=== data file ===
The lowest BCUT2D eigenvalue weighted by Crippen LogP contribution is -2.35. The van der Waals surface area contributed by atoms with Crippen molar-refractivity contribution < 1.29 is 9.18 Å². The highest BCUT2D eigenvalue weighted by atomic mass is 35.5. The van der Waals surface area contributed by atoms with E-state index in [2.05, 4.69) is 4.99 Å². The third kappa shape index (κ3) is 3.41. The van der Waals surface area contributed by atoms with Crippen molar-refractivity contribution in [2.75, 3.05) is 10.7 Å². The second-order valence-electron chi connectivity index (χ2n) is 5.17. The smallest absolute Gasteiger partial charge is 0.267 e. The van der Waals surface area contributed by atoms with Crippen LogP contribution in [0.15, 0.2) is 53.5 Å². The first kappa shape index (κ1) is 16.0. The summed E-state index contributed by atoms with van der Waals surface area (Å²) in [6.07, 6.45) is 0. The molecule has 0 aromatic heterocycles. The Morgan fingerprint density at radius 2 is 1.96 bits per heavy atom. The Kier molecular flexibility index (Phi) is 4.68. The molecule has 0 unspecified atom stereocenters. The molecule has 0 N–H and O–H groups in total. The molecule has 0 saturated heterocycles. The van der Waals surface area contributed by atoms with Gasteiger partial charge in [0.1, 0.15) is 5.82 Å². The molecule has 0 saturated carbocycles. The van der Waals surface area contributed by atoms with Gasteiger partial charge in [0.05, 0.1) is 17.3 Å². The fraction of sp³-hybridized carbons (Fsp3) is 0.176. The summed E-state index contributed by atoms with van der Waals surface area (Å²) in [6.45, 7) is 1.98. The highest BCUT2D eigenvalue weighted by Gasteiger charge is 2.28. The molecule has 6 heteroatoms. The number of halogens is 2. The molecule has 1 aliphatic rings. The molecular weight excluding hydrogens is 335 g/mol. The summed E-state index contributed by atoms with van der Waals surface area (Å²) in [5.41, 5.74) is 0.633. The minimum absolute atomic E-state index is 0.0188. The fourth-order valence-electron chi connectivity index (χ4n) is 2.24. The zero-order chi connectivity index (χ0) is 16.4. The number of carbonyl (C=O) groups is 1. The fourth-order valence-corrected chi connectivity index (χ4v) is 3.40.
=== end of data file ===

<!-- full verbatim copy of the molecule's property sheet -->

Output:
The lowest BCUT2D eigenvalue weighted by Crippen LogP contribution is -2.35. The van der Waals surface area contributed by atoms with Crippen molar-refractivity contribution < 1.29 is 9.18 Å². The highest BCUT2D eigenvalue weighted by atomic mass is 35.5. The van der Waals surface area contributed by atoms with E-state index in [2.05, 4.69) is 4.99 Å². The third kappa shape index (κ3) is 3.41. The van der Waals surface area contributed by atoms with Crippen molar-refractivity contribution in [2.75, 3.05) is 10.7 Å². The second-order valence-electron chi connectivity index (χ2n) is 5.17. The smallest absolute Gasteiger partial charge is 0.267 e. The van der Waals surface area contributed by atoms with Crippen LogP contribution in [0.15, 0.2) is 53.5 Å². The first kappa shape index (κ1) is 16.0. The summed E-state index contributed by atoms with van der Waals surface area (Å²) in [6.07, 6.45) is 0. The molecule has 0 aromatic heterocycles. The Morgan fingerprint density at radius 2 is 1.96 bits per heavy atom. The Kier molecular flexibility index (Phi) is 4.68. The molecule has 0 unspecified atom stereocenters. The molecule has 0 N–H and O–H groups in total. The molecule has 0 saturated heterocycles. The van der Waals surface area contributed by atoms with Gasteiger partial charge in [0.1, 0.15) is 5.82 Å². The molecule has 0 saturated carbocycles. The van der Waals surface area contributed by atoms with Gasteiger partial charge in [0.05, 0.1) is 17.3 Å². The fraction of sp³-hybridized carbons (Fsp3) is 0.176. The summed E-state index contributed by atoms with van der Waals surface area (Å²) in [6.45, 7) is 1.98. The highest BCUT2D eigenvalue weighted by Gasteiger charge is 2.28. The molecule has 6 heteroatoms. The number of halogens is 2. The molecule has 1 aliphatic rings. The molecular weight excluding hydrogens is 335 g/mol. The summed E-state index contributed by atoms with van der Waals surface area (Å²) in [5.41, 5.74) is 0.633. The minimum absolute atomic E-state index is 0.0188. The fourth-order valence-electron chi connectivity index (χ4n) is 2.24. The zero-order chi connectivity index (χ0) is 16.4. The number of carbonyl (C=O) groups is 1. The fourth-order valence-corrected chi connectivity index (χ4v) is 3.40.